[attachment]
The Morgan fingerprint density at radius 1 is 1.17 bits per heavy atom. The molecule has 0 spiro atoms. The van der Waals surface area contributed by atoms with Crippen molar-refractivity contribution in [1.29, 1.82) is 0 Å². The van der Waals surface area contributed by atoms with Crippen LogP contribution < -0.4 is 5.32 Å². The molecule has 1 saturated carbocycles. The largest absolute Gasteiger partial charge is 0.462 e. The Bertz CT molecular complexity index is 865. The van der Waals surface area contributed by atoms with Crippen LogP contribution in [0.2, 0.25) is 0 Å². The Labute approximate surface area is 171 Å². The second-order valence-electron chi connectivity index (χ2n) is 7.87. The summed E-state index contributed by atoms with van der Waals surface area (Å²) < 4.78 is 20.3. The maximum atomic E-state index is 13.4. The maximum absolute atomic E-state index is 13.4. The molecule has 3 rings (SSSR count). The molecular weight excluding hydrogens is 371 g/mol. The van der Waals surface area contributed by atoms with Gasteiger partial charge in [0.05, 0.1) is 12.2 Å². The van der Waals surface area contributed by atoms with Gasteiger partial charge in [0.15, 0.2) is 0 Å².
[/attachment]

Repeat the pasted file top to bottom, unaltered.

The Morgan fingerprint density at radius 1 is 1.17 bits per heavy atom. The molecule has 0 spiro atoms. The van der Waals surface area contributed by atoms with Crippen molar-refractivity contribution in [1.29, 1.82) is 0 Å². The van der Waals surface area contributed by atoms with Crippen LogP contribution < -0.4 is 5.32 Å². The molecule has 1 saturated carbocycles. The largest absolute Gasteiger partial charge is 0.462 e. The Bertz CT molecular complexity index is 865. The van der Waals surface area contributed by atoms with Crippen LogP contribution in [0.2, 0.25) is 0 Å². The Labute approximate surface area is 171 Å². The second-order valence-electron chi connectivity index (χ2n) is 7.87. The summed E-state index contributed by atoms with van der Waals surface area (Å²) < 4.78 is 20.3. The maximum atomic E-state index is 13.4. The maximum absolute atomic E-state index is 13.4. The molecule has 3 rings (SSSR count). The molecular weight excluding hydrogens is 371 g/mol. The van der Waals surface area contributed by atoms with Gasteiger partial charge in [0.05, 0.1) is 12.2 Å². The van der Waals surface area contributed by atoms with Gasteiger partial charge in [0.15, 0.2) is 0 Å².